Franca Sozzani Movie Venice Film Festival


The screening of the documentary on longtime Vogue Italia editor in chief Franca Sozzani tonight at the Venice Film Festival is expected to reflect her stature in the fashion industry, with a list of potential guests ranging from Azzedine Alaïa and Miuccia Prada to Renzo Rosso, Diego Della Valle, Riccardo Tisci and Donatella Versace. The glamour quota will be further raised by the house of Valentino holding a dinner in her honor, in the presence of Valentino Garavani, Giancarlo Giammetti, the brand’s newly appointed sole creative director Pierpaolo Piccioli and chief executive officer Stefano Sassi.

The likes of Karl Lagerfeld, Bruce Weber, Marina Abramović, Jeff Koons and Baz Luhrmann appear in the film, expressing their views on Sozzani’s work and persona, but, to Sozzani’s relief, the comments are more controversial than, as she puts its, hagiographic.

“I didn’t want a ‘santino’ [holy picture] of me, or anyone saying I am a genius. There are people I’ve had clashes with,” Sozzani told WWD. Case in point: Condé Nast chairman and chief executive officer Jonathan Newhouse’s comments that he “thought she’d taken Vogue too far. I said, ‘If you keep going in this direction, I might have to fire you.'”

But the film “Franca. Chaos and Creation,” is not mainly about Sozzani’s public life and accomplishments, although thousands of photos provide a background to the tale. The documentary was directed by her son Francesco Carrozzini and was filmed over the course of four years, highlighting the bond between the two. It does not shy away from very personal material, such as Carrozzini’s discovery on camera that his father was already married at the time of his relationship with Sozzani. The death of his father four years ago triggered Carrozzini’s desire to connect even more deeply with his mother.

“It’s a real and natural need to try and capture one parent when the other is gone,” explained Carrozzini.

Given Sozzani’s reserved nature, he admitted it “was not easy” to convince her to go public with the film. “She wasn’t sure and she often wanted to stop, but I believe that, as a mother, she must have seen this as a real need for me, not a rhetorical or aesthetic one, and slowly she let herself go.”

“It was not born as a public project, the idea was to tape a memory between us– it was all very easy, he and I, with images at home in New York,” contended Sozzani. “When he said he wanted to do a documentary, at first I said: ‘No way. I am a private person.’ But then slowly, talking about it, I realized people see me as bossy, cold, not nice. Just by reading Instagram comments…My work reflects who I am, my social battles for raped women, black [equality], my work with the United Nations. I don’t need them to change their opinion of me, but here you see life, children, the loves and home behind it all. Behind the glamour there is real life, and one must not give it up, it’s a message for young people.”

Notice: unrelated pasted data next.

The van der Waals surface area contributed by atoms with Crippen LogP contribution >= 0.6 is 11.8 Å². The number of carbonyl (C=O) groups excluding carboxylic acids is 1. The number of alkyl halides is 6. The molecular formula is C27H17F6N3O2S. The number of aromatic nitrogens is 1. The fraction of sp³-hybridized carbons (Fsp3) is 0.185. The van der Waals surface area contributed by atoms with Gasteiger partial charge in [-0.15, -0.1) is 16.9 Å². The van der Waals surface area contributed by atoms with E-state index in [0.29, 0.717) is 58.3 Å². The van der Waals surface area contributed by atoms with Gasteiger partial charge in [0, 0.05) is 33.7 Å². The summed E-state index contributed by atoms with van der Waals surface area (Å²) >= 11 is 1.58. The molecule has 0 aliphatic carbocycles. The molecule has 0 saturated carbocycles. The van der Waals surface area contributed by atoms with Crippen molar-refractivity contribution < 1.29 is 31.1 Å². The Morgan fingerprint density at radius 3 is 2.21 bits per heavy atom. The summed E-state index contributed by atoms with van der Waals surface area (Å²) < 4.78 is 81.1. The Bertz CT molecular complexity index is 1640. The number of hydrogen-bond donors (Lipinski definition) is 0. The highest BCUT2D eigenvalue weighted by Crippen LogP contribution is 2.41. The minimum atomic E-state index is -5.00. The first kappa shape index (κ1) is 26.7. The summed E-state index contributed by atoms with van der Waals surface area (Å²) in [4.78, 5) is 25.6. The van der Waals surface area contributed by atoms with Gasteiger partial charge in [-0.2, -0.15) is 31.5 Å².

To be sure, Carrozzini came to realize Sozzani “has balls, excuse my French,” he quipped, and the challenges she faced as a busy single mother, which meant that, in the end, “she did not have it all.”

The film changed him, he admitted. “I understood that the relationship with your parents, and the conversation with them, will continue for ever. They are the center of life, everything we do and say, comes from there. Any mistakes my dad made, I forgave him, and I don’t hold a grudge.”

The film changed Sozzani’s perception of her son, and of herself, too. “I thought I was stubborn, but I can agree to compromises. He doesn’t. He did the film his own way, despite the difficulties, and I have more respect for him. You think you know your own son, but now I see him as an assured man, he listens but does not give a hoot about what other people believe, and that’s different from me. And I found out I am more patient than I thought,” she said with a chuckle. “We are even closer now.”

While there is much eight-millimeter footage from Sozzani’s father, Carrozzini’s is the only family voice in the film. “It’s one thing to do a documentary on a person that is no longer active, but she is, and people may have had reservations about exposing themselves. I think I made a choice that worked, as I did not talk to close, daily collaborators. I was dealing with the more personal side with my own questions, while the work element was left to the outside — directors and artists,” noted Carrozzini. For example, Sozzani’s sister Carla, who owns the 10 Corso Como boutique, was not called upon, “to avoid showing 2,000 different sides of the same person.”

The soundtrack was composed by Daniel Heith, whom Carrozzini met through his ex-girlfriend Lana Del Rey. There is also an original song performed by Raffaella Meloni, produced by Marius de Vries, who also produced “La La Land,” starring Ryan Gosling and Emma Stone, which was also unveiled at the Venice Film Festival earlier this week.

While at press time Sozzani had not seen the final version of the film yet, the first takes she viewed left a mark. “I realized I was crazy. I wonder how I did certain things and how they let me do them,” referring to both her cutting-edge editorials and her personal choices. “Seeing everything all together is surprising for me, too, and I think of my life, the trips to London as a young girl, part of a bourgeois family, how I broke the rules, with a three-month marriage, living six months in India and hitchhiking in the U.S.”

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